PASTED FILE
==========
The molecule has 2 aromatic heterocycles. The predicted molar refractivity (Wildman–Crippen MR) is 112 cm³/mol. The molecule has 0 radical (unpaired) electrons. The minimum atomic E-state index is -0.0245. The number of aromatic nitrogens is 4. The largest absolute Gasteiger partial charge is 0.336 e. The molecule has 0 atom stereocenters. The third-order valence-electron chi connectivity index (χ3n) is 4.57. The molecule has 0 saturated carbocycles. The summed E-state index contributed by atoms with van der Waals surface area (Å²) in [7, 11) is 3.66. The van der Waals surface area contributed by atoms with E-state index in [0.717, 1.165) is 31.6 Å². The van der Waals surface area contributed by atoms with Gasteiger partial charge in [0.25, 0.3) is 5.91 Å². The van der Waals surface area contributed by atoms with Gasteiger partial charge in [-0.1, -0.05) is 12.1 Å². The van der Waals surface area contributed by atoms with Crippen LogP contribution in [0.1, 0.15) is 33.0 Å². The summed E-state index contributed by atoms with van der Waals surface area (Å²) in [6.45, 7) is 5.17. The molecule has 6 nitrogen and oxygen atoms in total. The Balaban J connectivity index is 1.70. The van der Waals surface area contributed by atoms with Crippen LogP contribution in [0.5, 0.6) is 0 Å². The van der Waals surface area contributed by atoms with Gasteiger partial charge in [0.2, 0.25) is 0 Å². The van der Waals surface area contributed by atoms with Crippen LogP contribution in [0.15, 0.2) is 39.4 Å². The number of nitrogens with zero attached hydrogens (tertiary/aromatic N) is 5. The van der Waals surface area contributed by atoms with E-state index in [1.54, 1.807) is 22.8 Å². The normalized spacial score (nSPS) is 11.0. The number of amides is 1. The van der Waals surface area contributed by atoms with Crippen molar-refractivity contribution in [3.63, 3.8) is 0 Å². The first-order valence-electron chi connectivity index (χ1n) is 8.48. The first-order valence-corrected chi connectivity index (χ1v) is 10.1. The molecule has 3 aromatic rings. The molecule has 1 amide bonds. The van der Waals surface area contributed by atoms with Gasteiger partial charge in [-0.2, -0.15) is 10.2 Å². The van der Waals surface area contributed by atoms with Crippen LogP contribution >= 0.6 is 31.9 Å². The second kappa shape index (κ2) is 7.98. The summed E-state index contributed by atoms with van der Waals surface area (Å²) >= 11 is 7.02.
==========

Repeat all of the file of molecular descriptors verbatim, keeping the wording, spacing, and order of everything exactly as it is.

The molecule has 2 aromatic heterocycles. The predicted molar refractivity (Wildman–Crippen MR) is 112 cm³/mol. The molecule has 0 radical (unpaired) electrons. The minimum atomic E-state index is -0.0245. The number of aromatic nitrogens is 4. The largest absolute Gasteiger partial charge is 0.336 e. The molecule has 0 atom stereocenters. The third-order valence-electron chi connectivity index (χ3n) is 4.57. The molecule has 0 saturated carbocycles. The summed E-state index contributed by atoms with van der Waals surface area (Å²) in [7, 11) is 3.66. The van der Waals surface area contributed by atoms with E-state index in [0.717, 1.165) is 31.6 Å². The van der Waals surface area contributed by atoms with Gasteiger partial charge in [0.25, 0.3) is 5.91 Å². The van der Waals surface area contributed by atoms with Gasteiger partial charge in [-0.1, -0.05) is 12.1 Å². The van der Waals surface area contributed by atoms with Crippen LogP contribution in [0.1, 0.15) is 33.0 Å². The summed E-state index contributed by atoms with van der Waals surface area (Å²) in [6.45, 7) is 5.17. The molecule has 6 nitrogen and oxygen atoms in total. The Balaban J connectivity index is 1.70. The van der Waals surface area contributed by atoms with Crippen LogP contribution in [0.5, 0.6) is 0 Å². The van der Waals surface area contributed by atoms with Gasteiger partial charge in [0.2, 0.25) is 0 Å². The van der Waals surface area contributed by atoms with Crippen LogP contribution in [0.15, 0.2) is 39.4 Å². The number of nitrogens with zero attached hydrogens (tertiary/aromatic N) is 5. The van der Waals surface area contributed by atoms with E-state index in [1.54, 1.807) is 22.8 Å². The normalized spacial score (nSPS) is 11.0. The number of amides is 1. The van der Waals surface area contributed by atoms with Crippen molar-refractivity contribution in [3.63, 3.8) is 0 Å². The first-order valence-electron chi connectivity index (χ1n) is 8.48. The first-order valence-corrected chi connectivity index (χ1v) is 10.1. The molecule has 3 aromatic rings. The molecule has 1 amide bonds. The van der Waals surface area contributed by atoms with Gasteiger partial charge in [-0.2, -0.15) is 10.2 Å². The van der Waals surface area contributed by atoms with Crippen LogP contribution >= 0.6 is 31.9 Å². The second kappa shape index (κ2) is 7.98. The summed E-state index contributed by atoms with van der Waals surface area (Å²) >= 11 is 7.02.